Opinion

Partnership program ready to create more Aboriginal B.C. jobs

Our government is working diligently to ensure Aboriginal people can access the education and training they will need to take full advantage of job openings we expect in the years ahead.

Labour market forecasts estimate one million jobs will be available here by 2020 — and 43 per cent of them will require trades or technical training.

Just imagine the opportunities that will be available to Aboriginal people and other British Columbians: one million jobs, because the world believes in the relationships and the strong economy that we have built. That is why we’re aligning skills training and labour market programs so we can meet regional employment demands.  prime example is the oil and gas industry in the North.

We know there is significant untapped human resource potential in British Columbia’s Aboriginal communities. In fact, Aboriginal people represent our youngest and fastest-growing demographic and they are a key area of focus for our government.

Participation by Aboriginal people in the workforce is key to achieving the goals of the B.C. Jobs Plan. Ensuring there is access to post-secondary education and training when and where it is needed will improve lives and build stronger communities.

In 2010-11, more than 2,700 credentials were awarded to Aboriginal students, up from 2,100 in 2006-07. Our goal is to increase the number of credentials awarded to more than 4,600 by 2020.

The Aboriginal Post-Secondary Education and Training Policy Framework was launched in June 2012, with the strong support of our Aboriginal partners, as well as public post-secondary institutions. It is a roadmap to help Aboriginal learners succeed.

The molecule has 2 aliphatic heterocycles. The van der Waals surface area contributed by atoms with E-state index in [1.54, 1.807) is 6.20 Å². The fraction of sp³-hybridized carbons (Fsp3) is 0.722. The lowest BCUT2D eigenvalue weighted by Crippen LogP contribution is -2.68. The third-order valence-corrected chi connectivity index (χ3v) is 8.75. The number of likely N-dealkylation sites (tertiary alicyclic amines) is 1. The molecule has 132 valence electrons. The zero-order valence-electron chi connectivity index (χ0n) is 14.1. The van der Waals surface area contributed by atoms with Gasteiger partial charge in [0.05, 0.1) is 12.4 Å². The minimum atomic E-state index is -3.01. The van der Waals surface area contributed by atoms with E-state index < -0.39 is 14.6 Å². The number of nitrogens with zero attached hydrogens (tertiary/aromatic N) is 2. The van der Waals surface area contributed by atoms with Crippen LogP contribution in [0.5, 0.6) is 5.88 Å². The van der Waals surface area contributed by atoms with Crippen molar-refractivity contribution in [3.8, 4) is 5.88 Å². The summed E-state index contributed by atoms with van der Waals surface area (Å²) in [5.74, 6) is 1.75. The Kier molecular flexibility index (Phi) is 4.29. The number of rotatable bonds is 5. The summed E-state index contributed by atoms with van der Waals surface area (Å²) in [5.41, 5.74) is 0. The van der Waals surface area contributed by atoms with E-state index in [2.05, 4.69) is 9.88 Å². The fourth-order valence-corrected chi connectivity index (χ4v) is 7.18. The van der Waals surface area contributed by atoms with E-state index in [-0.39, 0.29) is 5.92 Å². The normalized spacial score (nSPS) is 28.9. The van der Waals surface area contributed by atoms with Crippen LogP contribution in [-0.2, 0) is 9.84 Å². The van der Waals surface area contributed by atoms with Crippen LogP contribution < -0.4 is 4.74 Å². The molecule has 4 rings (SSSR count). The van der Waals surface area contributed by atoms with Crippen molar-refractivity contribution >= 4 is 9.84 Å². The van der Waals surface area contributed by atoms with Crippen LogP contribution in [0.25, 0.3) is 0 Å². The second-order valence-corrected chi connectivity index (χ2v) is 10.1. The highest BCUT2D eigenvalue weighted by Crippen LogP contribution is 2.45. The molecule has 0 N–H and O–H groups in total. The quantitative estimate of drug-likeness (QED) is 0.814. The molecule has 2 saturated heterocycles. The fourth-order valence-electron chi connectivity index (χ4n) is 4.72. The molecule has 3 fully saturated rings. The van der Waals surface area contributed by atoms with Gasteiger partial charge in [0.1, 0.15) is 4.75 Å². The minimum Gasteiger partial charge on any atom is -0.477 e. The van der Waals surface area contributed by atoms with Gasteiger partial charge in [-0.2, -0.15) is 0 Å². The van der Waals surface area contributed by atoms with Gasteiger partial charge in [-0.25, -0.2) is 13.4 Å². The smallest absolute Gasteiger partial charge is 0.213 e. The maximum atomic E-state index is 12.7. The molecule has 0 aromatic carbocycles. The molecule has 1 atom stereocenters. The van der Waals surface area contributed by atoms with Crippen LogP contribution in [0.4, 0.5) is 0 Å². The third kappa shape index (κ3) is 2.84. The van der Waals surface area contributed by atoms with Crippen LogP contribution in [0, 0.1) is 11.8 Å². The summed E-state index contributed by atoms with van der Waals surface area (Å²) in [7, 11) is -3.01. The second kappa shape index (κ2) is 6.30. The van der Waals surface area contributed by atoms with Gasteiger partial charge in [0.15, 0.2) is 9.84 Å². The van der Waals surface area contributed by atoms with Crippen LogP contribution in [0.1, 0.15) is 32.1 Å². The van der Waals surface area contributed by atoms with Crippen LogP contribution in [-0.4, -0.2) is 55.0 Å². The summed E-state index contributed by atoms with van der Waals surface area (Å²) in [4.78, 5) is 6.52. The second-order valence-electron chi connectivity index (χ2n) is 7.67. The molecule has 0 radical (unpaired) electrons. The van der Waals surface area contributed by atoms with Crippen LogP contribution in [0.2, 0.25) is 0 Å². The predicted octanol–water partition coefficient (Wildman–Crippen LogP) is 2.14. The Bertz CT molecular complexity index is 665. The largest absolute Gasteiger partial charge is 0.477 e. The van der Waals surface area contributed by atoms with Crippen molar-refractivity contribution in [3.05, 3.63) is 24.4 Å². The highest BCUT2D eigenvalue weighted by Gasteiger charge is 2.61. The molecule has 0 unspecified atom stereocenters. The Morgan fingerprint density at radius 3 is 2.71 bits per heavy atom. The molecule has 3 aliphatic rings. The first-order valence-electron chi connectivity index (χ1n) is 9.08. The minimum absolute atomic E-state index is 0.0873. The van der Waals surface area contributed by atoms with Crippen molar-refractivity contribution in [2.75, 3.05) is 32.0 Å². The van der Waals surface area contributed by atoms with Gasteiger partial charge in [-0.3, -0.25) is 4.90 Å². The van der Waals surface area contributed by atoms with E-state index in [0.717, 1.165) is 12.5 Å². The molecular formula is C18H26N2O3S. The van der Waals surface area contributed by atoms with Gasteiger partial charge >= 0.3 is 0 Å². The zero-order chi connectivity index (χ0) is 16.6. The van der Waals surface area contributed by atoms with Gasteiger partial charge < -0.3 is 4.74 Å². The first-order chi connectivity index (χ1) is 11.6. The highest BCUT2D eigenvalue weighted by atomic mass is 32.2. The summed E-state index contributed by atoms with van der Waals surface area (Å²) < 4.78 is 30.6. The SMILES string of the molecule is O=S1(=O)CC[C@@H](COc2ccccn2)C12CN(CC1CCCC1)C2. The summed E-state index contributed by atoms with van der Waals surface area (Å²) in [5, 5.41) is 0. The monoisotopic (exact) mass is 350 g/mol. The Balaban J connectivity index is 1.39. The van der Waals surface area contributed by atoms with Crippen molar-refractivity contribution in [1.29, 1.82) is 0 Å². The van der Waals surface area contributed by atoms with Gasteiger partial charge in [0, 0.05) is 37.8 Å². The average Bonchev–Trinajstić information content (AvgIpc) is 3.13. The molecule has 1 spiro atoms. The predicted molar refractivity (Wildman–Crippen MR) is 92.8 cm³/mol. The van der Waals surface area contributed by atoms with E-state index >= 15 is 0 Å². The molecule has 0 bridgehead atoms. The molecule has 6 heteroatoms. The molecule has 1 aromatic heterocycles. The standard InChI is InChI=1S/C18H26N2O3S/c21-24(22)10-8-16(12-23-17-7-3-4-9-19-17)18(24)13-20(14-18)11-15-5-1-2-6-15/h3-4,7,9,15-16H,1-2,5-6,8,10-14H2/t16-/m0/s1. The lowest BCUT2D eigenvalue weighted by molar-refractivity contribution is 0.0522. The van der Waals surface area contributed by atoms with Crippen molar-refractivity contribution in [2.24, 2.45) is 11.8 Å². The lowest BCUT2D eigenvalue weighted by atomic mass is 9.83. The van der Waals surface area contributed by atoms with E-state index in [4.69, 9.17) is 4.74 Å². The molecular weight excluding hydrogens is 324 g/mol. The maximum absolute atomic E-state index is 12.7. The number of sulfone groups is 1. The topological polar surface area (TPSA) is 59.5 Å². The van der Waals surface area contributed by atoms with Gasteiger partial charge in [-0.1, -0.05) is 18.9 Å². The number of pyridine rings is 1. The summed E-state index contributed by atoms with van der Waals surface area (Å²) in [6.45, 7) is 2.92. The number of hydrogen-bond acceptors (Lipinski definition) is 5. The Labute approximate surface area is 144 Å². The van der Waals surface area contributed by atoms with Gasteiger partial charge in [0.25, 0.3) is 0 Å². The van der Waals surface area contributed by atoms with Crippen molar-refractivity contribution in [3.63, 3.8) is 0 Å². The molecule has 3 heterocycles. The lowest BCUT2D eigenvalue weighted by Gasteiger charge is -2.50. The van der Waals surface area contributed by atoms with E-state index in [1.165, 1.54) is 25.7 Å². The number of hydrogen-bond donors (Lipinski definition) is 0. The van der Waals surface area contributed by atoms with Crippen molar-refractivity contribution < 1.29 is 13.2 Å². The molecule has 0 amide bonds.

Working with our Aboriginal and post-secondary partners, we have  implemented programs that include community-based training delivery. This puts work-related training and education programs right in Aboriginal communities. And we’re providing more financial support for student awards and scholarships to help Aboriginal learners reach their education and career goals.

In November 2012, we set up the $2-million Aboriginal Emergency Assistance Fund to reduce financial barriers to accessing and completing post-secondary education and training for Aboriginal learners.

Currently, we are working with our education partners in the K-12 system to improve Aboriginal students’ transition rates to post-secondary education. We hope by providing better information about labour market needs — and the training that is available — families will be able to make informed choices during the K-12 years that will support their transition to post-secondary education and the labour market.

Amrik Virk is B.C.’s Minister of Advanced Education.

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